Sunday, March 20, 2005 - Perspective Update: Fall training hints if you happen to be 'Married with Children'

- By: Werner Schwar

Hello everyone.† Welcome to October.† That month I have always found the hardest.† The daylight hours get shorter everyday, and you wait with anticipation for that first snow.† At least for those of us in the east who do not have access to the mountains.

When I was a serious athlete October was hard for the volume and intensity of training,† not uncommon to train 3 or more hours a day, almost everyday.† When I look back those days were easy compared to life now for the crusty old guy.† This is a tale for those of you with a real job (as everyone always said I should get when I was an athlete), a family, and the desire to still train and ski race, all with only 24 hours in one day.

Yes, the great balancing act that becomes more difficult with increased darkness before the snow comes and the lights come on with night skiing.† The best advice and the hardest thing I have had to learn is relax and donít worry about it.† If you miss a day or days of training it just doesnít matter by the time you get to my age.† The guilt of not spending enough time with oneís spouse or children just is not worth it in the end.

So what is one to do??† My solution has been to incorporate some of my job into my training.† Yes, you still have to do ski specific training such as hillwork intensity, but that is only a few times a week.† As a result when I do real ski training it is usually shorter and faster working at higher intensities.† I have had to give up those long slow distance workouts, but honestly those are not going to make the crusty old guy any faster at this stage of life.

This fall I have been fortunate enough to receive many diverse work projects, some desk design work and some construction work.† They have taken up a lot of my time, and taken me away from home, but help to feed the family.† The two projects I would like to share with you illustrate how a warped mind can make training out of anything.

The first project was to create a seatwall out of 2-3 tonne boulders into the side of a slope.† It was at a park where people frequently roller ski by, teasing me to join in.† I had a machine to help me dig and place the rock, but it was delayed getting to the job site.† So instead of waiting around leaning on my shovel and waiting,† I dug furiously turning it into a game.† How fast could I load each wheelbarrow, how many shovels could I get in each one, and how fast could I get the wheelbarrow up the bit of hill to the stockpile?† It was a strength and endurance workout all in one and best of all I was getting paid for it!!!!† By the time the machine came I was almost done the digging.† Sure everyone thought I was nuts, but who cares, I snuck in an unsuspected training session.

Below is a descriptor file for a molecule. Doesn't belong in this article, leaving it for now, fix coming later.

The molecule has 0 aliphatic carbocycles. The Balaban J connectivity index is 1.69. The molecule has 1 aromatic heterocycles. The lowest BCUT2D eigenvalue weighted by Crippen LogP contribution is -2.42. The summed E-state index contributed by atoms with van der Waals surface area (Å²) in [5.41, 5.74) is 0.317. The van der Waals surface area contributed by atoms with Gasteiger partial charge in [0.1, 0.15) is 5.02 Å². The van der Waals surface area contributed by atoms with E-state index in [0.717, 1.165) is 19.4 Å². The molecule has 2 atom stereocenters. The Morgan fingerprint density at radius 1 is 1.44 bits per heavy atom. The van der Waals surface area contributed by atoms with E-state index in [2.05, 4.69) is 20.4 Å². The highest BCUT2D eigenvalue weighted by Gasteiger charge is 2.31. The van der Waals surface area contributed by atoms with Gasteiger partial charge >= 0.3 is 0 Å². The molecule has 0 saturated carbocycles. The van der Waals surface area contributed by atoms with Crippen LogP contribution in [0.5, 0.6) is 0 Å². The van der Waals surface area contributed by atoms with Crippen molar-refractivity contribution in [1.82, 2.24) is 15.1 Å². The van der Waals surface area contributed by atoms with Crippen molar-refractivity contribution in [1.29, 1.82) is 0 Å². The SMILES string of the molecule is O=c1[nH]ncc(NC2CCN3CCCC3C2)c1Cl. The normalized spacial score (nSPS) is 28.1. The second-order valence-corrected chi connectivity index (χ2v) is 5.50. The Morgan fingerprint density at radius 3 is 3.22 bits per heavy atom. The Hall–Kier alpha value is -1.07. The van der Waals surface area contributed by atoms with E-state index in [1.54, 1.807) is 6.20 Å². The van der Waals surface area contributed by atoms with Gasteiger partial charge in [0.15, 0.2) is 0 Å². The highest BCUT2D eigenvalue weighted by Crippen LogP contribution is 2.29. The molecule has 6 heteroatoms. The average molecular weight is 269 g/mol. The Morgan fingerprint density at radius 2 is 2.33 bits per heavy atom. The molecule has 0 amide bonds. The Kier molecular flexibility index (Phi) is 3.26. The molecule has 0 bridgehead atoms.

The second project was to construct a hiking trail about 3 km long with about half a kilometer up the steep side of a Thunder Bay mountain.† Swinging a brush saw for 12 hours a day for 3 days in a row provided excellent long slow distance workouts.† Using a grub hoe for 10 hours straight in cold October rain cutting a footpath out of the side of the mountain in the shale provided an excellent strength workout.† Carrying 6 x 6 beams a half a kilometer into the bush in rubber boots and mud makes excellent endurance strength training.† I only had to get up at 5 a.m. a couple of times to run intervals in the dark to get my intensity in for the week (old habits die hard).

The moral of this story for everyone in my boat of married with children: be creative with your training.† It doesnít always have to be a structured session.† Even household chores can be manipulated to give training effect if you look at them from the twisted mind of a ski racer like the crusty old guy.

Until the snow flies, all the best.


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